KAWAMOTO: For projects such as “Fullmetal Alchemist”, it was a creator at BONES named Yoshiyuki Ito  who thought it would be great to make an anime series, so he talked to the producer at BONES and then we talked to Square Enix who owns the IP.  And that’s how we created the anime for “Fullmetal Alchemist”.  And that’s how it was decided that Yoshiyuki Ito would become the character designer and main animator for “Fullmetal Alchemist”.  And of course, there are times when sponsors or the original creator of the work will sponsor the creation of an anime.  So, a recent work that I worked on was “Towa no Quon” was also based on an original work by a creator who created that work.


How do they choose whether or not the next project is pre-existing work or original?

KAWAMOTO: It’s all up to the President.  Whatever he says goes.  However, we all do have input in the direction the company is going.  So, we have the feeling that we do want to create our own works, and so that is a possibility.  Although it can be difficult to do that some times.  But I think there are possibility for original work from BONES.



Given that you worked with prolific titles such as “Gundam”, “City Hunter” and “Venus Wars”, was there any fears of you working on established series?

KAWAMOTO: No particular concerns.  But there is a strong way of thought in the industry in terms of a business standpoint, it’s easier to be successful with known properties.  So, there is a tendency to prefer sequels over original works if they are already known.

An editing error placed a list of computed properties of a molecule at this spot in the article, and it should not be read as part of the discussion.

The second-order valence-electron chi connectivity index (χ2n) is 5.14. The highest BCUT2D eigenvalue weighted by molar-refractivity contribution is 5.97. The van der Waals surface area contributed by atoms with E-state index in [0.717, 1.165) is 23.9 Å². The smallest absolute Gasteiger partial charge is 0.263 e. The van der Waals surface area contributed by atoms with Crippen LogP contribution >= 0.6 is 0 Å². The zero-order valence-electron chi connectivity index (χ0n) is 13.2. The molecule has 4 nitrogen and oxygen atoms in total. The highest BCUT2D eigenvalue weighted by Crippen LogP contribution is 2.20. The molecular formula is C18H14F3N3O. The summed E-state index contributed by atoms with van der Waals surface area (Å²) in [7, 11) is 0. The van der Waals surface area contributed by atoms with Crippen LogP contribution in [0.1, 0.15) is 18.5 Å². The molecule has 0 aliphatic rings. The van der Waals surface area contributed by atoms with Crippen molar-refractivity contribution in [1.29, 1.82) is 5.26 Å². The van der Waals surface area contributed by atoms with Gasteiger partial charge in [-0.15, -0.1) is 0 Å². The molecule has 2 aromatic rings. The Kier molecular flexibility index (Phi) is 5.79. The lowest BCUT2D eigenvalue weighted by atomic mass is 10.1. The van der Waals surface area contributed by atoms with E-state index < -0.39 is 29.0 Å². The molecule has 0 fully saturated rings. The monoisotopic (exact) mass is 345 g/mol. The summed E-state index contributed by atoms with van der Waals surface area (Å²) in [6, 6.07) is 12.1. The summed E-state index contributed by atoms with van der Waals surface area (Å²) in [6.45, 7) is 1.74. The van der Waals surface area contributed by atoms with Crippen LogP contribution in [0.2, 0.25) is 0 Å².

Given that, are there any series that you haven’t worked on yet that you wanted to work on?

KAWAMOTO: No particular concerns.  But there is a strong way of thought in the industry in terms of a business standpoint, it’s easier to be successful with known properties.  So, there is a tendency to prefer sequels over original works if they are already known.  Sequels…hmm…that really is a difficult question.  I think from a sales or business success standpoint, it would make sense to do a sequel for “Cowboy Bebop”.  But that would violate the director policy to create that, so that would be a bit difficult.  And instead of existing work, creating something new or original work that would have some long term popularity and become a long term series would be great for our company.  So, there was tendency in the past to create a series with 26-episodes, which we call two packs. The tendency now is for 13-episodes or one pack series. So, there is a difficult situation of creating a 13-episode series and make a decision of whether to create an additional 13-episodes, so it’s becoming more difficult.


You have been part of the growing industry of constant changing styles as each new generation of anime emerges.  What do you think of animations and character designs today, compare to those from your beginnings, particularly against popular series such as “Madoka Magica”, “Sword Art Online” and “Guilty Crown”?

KAWAMOTO: I think those series that you mentioned reflect to popular face styles and character design, so I think that face balance kind of reflects the current state of the industry.  There will be a tendency where there will be a hit of a particular series with a particular art style and when that’s popular, a lot of similar series will be influenced by that art style and that style will be used and will spread.  But even within those trends, there are an increasing number of original creations and new directions.  So, I really think it’s up to our choice to choose the designs that we like and up to the fans as well to choose the designs they like.  Our job is to create designs that are requested of us by the producers and directors.